Pin the left side and be sure to place pins where your pockets meet the edge to help keep them from rolling and creating weirdness as you sew.

Pin the bottom edge, smoothing all the layers together from the center outward.  Don't worry if the edges are a little crooked as long as they are as close as you can get them without going crazy.

Leave the top completely open, we'll deal with that later.  Now, for the right side... most of this will be pinned normally, but where we have pins at the pocket fabric on the left side, we're going to add that elastic.

It's important to remember that we'll be turning this right side out, so for now, the elastic will actually be in between the layers.

Take the time to place the elastic properly.  Make sure it is between the front and the back, not pocket layers.

Fold the elastic in half, and line the edge up with the edge of your fabric - with the loop sandwiched in between.

Pin the elastic into place.

I've pinned the layers just above and just below the elastic, as well as through the elastic itself.

If you look closely you can see the edge of the elastic under my finger.  The rest of the elastic is lying flat between the layers...

Sew your square!

Start in the top right corner and sew down the right side (be careful over the elastic as it may be especially thick there - you may have to adjust your presser foot).

When you reach the bottom right corner, leave the needle in the fabric, raise your presser foot, and turn your fabric 90 degrees.  This way, you can continue to sew the next edge and maintain a nice crisp corner.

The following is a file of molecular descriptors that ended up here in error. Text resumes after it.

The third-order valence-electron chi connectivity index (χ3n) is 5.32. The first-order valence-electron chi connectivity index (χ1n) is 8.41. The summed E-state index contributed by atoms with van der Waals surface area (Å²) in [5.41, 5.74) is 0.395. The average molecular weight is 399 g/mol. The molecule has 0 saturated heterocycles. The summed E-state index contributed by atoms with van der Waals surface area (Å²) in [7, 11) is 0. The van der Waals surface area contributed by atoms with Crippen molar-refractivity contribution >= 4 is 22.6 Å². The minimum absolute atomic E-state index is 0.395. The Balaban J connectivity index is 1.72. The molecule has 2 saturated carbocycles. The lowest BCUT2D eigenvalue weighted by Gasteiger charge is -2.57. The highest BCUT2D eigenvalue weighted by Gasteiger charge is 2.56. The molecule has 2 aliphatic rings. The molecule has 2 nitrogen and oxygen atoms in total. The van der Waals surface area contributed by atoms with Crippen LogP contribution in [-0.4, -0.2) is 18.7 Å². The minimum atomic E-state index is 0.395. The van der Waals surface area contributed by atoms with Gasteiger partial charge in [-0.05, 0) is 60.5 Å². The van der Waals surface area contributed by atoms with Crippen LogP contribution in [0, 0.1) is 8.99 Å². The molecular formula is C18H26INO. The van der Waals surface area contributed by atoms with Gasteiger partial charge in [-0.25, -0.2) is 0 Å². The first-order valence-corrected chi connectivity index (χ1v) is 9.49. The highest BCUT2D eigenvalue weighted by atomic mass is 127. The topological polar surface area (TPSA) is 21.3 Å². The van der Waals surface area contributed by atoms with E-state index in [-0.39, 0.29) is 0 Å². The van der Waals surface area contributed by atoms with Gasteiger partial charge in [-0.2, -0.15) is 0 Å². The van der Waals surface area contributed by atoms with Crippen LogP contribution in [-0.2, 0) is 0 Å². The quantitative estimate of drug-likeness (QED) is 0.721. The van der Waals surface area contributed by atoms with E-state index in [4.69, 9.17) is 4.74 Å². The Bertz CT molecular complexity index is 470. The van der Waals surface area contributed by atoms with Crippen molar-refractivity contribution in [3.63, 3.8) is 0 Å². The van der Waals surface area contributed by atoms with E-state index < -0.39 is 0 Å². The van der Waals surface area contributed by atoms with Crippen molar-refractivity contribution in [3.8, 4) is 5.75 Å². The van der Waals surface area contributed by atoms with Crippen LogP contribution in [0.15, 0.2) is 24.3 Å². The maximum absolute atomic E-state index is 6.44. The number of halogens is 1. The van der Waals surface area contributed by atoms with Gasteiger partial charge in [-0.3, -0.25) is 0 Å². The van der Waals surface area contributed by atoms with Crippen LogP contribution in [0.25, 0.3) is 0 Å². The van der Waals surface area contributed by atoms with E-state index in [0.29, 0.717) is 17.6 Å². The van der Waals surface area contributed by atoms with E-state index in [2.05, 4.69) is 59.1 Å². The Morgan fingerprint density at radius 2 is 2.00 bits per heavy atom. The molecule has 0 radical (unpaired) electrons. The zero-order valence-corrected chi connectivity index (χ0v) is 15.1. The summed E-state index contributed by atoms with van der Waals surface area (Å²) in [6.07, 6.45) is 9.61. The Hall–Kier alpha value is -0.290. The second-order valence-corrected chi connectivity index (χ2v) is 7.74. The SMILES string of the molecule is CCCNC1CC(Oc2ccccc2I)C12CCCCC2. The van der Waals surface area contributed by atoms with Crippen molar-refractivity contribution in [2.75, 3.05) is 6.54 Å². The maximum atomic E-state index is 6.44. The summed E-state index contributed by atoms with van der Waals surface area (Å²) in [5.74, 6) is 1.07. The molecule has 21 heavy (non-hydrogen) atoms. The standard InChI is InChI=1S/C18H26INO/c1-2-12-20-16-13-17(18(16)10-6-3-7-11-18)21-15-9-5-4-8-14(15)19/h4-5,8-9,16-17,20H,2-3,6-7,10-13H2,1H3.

Sew across the bottom, execute another turn, and sew up the left hand side. 

Cut your thread and remove from the machine.  Don't sew the top yet!  ;o)

Trim your seam allowances about 1/4 inch from the thread.  Make sure all pins are removed, threads trimmed and everything is nice and tidy because once we turn it right side out you'll never go back.

Last chance!  lol

Turn the entire piece right side out through the open top. 

You should see your pockets and your elastic
 all properly in place.

If not, now is the time to go back and fix things.

Trim the top edge so that all the layers are fairly even.  it doesn't have to be perfect.

To close the top, fold the front and back edge toward each other and in, so that the topmost edge is actually the fold.

I find pinning each end in place before I start pinning the middle helps me keep it even and flat.

Pin all the way across, leaving no openings.  We'll top seam it closed.

Sew a straight seam through all layers straight across the top edge.  I run two seams about an 1/8 inch apart to make sure I catch all the fabric edges inside.

We're almost there!  One last seam for the flap...

 If it's helpful, put a hook or two inside to help gauge the height.

Fold the top edge down toward the pockets.  I like the flap come down just below the pocket edge - where I am pointing in this fuzzy photo below.

Sorry about that!  My hands were getting tired.  lol  Two hands on the camera is always best.

Anyway, find that sweet spot between how much room you want for your hook height, and keeping them covered.  Fold all the way across, creating a new "top edge" of the roll.

Pin your new top edge in place and sew a top seam across from edge to edge.  This will hold your fold in place permanently.

Now go fill it up!
I know it sounds like a lot of steps, but I promise, once you make one, you'll be making one for every project bag. 
Ummm... sort of like I did, to match my other project bags by Slipped Stitch Studios.
If you're taking your project on the go, may as well have fun doing it!

Disney Villains Meet Up at the Haunted Mansion
(fabric at Joann)
Flowers in the Dowager's Garden
(fabrics by c'est_la_viv at Spoonflower)

Vincent Meets the Doctor's Peeps

Aliens belong in UFOs (Unfinished Objects)
(fabrics by id_designs at Spoonflower)